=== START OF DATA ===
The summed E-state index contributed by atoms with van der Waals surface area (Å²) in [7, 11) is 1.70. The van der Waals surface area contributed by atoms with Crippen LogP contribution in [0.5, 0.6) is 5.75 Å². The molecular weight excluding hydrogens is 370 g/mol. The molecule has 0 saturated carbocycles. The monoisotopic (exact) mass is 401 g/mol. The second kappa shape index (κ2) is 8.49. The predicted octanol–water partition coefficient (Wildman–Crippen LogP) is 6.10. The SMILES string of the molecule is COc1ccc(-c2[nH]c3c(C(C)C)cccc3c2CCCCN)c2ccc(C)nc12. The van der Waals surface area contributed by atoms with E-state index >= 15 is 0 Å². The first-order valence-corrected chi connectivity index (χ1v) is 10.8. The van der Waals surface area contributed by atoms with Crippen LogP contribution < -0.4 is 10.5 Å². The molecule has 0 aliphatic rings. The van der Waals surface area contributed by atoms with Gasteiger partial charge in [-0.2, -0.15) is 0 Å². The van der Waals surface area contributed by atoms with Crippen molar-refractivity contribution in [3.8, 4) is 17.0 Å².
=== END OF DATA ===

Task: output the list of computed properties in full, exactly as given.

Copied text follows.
The summed E-state index contributed by atoms with van der Waals surface area (Å²) in [7, 11) is 1.70. The van der Waals surface area contributed by atoms with Crippen LogP contribution in [0.5, 0.6) is 5.75 Å². The molecular weight excluding hydrogens is 370 g/mol. The molecule has 0 saturated carbocycles. The monoisotopic (exact) mass is 401 g/mol. The second kappa shape index (κ2) is 8.49. The predicted octanol–water partition coefficient (Wildman–Crippen LogP) is 6.10. The SMILES string of the molecule is COc1ccc(-c2[nH]c3c(C(C)C)cccc3c2CCCCN)c2ccc(C)nc12. The van der Waals surface area contributed by atoms with E-state index >= 15 is 0 Å². The first-order valence-corrected chi connectivity index (χ1v) is 10.8. The van der Waals surface area contributed by atoms with Crippen LogP contribution < -0.4 is 10.5 Å². The molecule has 0 aliphatic rings. The van der Waals surface area contributed by atoms with Gasteiger partial charge in [-0.2, -0.15) is 0 Å². The van der Waals surface area contributed by atoms with Crippen molar-refractivity contribution in [3.8, 4) is 17.0 Å².